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5 Good Reasons to Pay Off Your Mortgage

  • Mary Hunt
  • Updated Jan 27, 2017
5 Good Reasons to Pay Off Your Mortgage

I’ve heard of mortgage burning parties but would categorize them along with the Pony Express and covered wagons. Things from a bygone era.

There was a time when mortgage burning parties were common. It was like putting the cherry on top of the American Dream. And this burning thing was not figurative.

Once that last house payment was made, the mortgage company would send the paper document back to the borrower stamped, “Paid in Full.” This would be such a cause for celebration, the new homeowners would invite everyone over to watch them set it on fire, all the while cheering while it went up in smoke.

Things have changed, especially in recent years as mortgage rates have dropped so low. There are some financial advisors who actually advise their clients to not pay off their mortgages, and invest the money instead to build greater wealth. Of course, this action provides a healthy income for the advisor who collects commissions when a client takes that advice.

You may be tempted to follow that advice, refinancing and stringing out your mortgage for as long as possible—even well into your retirement years—while you try to eke out a higher return on your investments.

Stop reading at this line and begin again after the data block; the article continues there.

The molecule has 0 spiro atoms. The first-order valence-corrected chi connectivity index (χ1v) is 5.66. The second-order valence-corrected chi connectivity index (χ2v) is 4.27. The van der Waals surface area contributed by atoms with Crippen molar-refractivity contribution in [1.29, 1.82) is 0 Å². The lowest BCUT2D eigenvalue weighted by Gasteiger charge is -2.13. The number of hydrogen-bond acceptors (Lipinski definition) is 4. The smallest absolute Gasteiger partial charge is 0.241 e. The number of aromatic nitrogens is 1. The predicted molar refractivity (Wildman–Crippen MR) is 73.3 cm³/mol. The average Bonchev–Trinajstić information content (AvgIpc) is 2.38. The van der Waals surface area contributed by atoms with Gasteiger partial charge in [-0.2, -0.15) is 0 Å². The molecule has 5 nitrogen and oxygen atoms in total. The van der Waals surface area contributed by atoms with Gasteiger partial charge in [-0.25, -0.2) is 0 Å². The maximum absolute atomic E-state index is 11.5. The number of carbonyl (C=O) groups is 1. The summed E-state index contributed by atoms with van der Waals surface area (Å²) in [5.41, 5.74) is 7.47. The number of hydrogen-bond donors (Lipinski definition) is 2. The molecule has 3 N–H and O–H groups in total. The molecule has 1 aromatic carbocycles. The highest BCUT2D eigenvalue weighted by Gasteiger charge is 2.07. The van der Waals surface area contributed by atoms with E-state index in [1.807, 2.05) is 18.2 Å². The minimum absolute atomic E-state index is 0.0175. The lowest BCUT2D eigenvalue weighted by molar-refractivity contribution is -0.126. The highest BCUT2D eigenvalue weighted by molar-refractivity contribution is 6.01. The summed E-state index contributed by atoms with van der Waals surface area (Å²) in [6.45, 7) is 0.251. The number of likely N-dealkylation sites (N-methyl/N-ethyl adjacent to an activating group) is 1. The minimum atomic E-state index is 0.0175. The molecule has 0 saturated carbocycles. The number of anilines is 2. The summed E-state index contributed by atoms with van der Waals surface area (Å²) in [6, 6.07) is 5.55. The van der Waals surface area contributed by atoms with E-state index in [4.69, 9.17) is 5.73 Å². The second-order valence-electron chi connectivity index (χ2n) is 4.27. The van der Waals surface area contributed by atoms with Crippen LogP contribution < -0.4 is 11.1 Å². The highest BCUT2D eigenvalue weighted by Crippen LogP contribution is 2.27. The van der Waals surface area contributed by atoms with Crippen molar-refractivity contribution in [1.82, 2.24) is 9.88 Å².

Before you decide to stick with minimum payments, consider the following benefits of having no mortgage payments by the time you reach retirement:

1. Risk-free, guaranteed, high-yield investment

Show me any investment advisor who can offer you an investment that is risk-free, guaranteed and returns a high yield. Well, I can.

First, let’s agree that there are only two ways to increase your net worth: Increase assets or decrease liabilities. If you have debt, your net worth will increase at the very same rate if you increase your assets or decrease your liabilities.

Let’s say you receive a $1,000 bonus with which you buy shares in a mutual fund. Your net worth increases by $1,000. If instead you repay $1,000 of debt, your net worth still increases by $1,000.

Risk free.

Using the example above, let’s say you bought ABC stock instead of paying off $1,000 of debt. Next month the stock drops by 50 percent. Now your stock is worth $500. But if you would have paid off debt with that $1,000 and ABC stock tanks, it does not affect your net worth at all. That $1,000 “investment” in your debt increased your net worth without any risk.

High-rate of return.